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Canadian Pro-Life Students Find Solidarity On-Line

Electronic network facilitates campus-to-campus communication with others working with life issues

BY MIKE MASTROMATTEO

March 8-14, 1998 Issue | Posted 3/8/98 at 2:00 PM

 

TORONTO—Canada's pro-life university students are embracing the latest information technology to help spread the right-to-life message among their peers. Students plan to use the Internet, electronic mail bulletin boards, and a biannual newsletter to link post-secondary pro-life efforts coast to coast.

Networking and the rapid exchange of information and strategy are important developments in a country characterized by vast geographical distances and rising travel and accommodation costs. An electronic network allows university prolifers in British Columbia to share news and ideas with colleagues 3,000 miles away in Newfoundland. Although nothing can replace face-to-face contact, electronic networking provides instant access on a wide range of right-to-life issues.

Leading the way in this effort is the National Campus Life Network (NCLN), a year-old organization working to link individual campus-based pro-life organizations across the country.

The organization provides information resources enabling student pro-life groups to educate the general university population about fetal development, the need for legislation to protect the unborn, and related life issues.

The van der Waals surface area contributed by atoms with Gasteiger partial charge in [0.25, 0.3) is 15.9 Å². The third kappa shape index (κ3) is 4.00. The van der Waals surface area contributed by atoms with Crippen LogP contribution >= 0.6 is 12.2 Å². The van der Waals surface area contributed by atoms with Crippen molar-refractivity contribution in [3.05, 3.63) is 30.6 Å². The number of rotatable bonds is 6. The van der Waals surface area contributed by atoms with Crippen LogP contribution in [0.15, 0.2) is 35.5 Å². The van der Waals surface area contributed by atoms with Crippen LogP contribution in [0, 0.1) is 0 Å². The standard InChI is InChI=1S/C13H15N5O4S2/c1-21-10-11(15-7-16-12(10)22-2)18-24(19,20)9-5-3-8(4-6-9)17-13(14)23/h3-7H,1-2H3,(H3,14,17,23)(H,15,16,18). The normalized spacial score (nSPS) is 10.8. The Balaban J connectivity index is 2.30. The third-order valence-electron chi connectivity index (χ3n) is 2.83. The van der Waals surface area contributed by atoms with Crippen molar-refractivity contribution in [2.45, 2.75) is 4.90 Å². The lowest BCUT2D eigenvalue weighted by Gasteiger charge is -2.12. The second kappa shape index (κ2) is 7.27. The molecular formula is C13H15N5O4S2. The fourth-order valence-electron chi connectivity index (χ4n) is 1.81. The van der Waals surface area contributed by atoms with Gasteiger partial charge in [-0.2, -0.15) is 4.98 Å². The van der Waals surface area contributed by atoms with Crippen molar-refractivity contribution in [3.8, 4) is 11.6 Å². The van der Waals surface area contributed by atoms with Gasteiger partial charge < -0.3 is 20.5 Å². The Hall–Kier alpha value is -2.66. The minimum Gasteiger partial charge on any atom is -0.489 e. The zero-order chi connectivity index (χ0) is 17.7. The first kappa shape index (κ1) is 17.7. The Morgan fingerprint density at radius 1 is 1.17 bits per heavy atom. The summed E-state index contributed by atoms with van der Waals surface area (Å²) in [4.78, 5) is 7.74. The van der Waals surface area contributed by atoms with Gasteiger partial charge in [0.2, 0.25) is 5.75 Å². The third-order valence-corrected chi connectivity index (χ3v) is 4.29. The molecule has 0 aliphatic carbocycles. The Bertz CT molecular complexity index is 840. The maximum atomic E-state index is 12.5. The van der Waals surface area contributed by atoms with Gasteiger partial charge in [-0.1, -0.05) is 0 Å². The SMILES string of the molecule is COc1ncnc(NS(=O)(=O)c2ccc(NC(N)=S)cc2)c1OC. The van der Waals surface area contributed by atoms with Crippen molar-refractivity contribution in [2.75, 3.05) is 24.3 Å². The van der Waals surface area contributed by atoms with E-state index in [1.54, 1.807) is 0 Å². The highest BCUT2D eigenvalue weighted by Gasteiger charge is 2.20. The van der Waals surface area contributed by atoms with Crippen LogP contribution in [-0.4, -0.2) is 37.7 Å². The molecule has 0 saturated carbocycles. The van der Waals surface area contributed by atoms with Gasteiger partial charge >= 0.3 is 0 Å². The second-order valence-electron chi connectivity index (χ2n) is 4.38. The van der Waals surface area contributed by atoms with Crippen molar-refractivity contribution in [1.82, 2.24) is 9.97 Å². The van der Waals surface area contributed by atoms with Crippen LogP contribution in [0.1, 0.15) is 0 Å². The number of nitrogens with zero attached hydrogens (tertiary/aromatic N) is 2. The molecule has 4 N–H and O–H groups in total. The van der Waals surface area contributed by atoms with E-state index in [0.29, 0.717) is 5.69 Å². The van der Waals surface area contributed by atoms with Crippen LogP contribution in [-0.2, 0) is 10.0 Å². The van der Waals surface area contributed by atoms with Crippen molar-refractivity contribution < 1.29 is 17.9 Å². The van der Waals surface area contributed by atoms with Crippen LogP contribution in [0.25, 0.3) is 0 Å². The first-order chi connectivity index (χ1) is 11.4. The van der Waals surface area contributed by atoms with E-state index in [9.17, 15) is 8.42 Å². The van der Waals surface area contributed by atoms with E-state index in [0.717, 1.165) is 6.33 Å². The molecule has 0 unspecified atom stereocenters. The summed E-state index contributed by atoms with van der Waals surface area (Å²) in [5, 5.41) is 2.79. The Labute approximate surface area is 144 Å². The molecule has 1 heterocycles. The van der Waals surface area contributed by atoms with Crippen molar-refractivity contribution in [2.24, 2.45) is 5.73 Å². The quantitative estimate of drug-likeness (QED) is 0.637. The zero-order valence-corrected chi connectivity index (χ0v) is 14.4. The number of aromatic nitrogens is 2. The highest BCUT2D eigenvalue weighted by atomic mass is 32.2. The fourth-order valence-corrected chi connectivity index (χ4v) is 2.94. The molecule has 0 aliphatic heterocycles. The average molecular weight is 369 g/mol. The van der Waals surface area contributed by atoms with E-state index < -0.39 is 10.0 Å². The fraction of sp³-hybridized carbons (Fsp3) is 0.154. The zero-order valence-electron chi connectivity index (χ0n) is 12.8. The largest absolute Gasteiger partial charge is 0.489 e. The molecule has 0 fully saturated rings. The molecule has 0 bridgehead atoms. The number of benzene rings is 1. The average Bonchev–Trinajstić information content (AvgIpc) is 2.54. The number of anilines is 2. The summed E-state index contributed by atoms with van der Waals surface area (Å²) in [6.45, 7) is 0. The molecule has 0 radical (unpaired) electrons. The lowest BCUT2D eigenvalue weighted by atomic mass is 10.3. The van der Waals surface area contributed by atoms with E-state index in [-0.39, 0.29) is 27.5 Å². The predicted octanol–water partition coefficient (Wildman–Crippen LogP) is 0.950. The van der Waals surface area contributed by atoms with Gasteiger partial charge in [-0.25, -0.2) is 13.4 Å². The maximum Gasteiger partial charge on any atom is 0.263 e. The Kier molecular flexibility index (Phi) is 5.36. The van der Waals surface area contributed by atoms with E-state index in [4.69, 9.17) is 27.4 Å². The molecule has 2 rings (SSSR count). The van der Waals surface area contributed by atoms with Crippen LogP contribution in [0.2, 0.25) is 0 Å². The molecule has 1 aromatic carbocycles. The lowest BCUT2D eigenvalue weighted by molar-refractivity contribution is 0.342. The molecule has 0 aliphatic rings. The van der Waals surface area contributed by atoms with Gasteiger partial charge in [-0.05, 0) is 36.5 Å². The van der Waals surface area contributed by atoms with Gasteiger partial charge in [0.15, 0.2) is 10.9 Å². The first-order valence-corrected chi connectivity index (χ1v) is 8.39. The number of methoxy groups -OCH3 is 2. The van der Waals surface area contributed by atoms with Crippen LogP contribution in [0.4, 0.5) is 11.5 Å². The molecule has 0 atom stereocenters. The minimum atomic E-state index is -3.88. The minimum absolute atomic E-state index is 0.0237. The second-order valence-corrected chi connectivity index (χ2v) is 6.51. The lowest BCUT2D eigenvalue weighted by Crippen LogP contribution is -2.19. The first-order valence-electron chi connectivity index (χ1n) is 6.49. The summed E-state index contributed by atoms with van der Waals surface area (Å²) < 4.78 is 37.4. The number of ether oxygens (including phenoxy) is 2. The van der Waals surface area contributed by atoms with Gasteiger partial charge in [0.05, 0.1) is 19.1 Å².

More than 50 pro-life university students from 13 post-secondary institutions took part in NCLN's second annual symposium last month at St. Augustine's Seminary in Toronto. Student pro-lifers from Newfoundland, New Brunswick, Nova Scotia, Ontario, Manitoba, Alberta, and British Columbia were represented at the symposium.

Students were front and center during the symposium, conducting small group discussions on networking, sharing resources, and taking advantage of the Internet for pro-life work. They also discussed some of the obstacles they face in proclaiming the sanctity of life ethic in an environment that is indifferent if, not hostile to pro-life values.

“We're constantly bombarded with secular ideas on campus, so it can be difficult to find much sympathy for right-to-life goals,” said Frances Macapagal, a second-year history student at the University of British Columbia (UBC). Macapagal and colleague Erica Heathe are members of the Life Line group at UBC. They expressed optimism that a central information network will be a tremendous boost to campus pro-life organizations.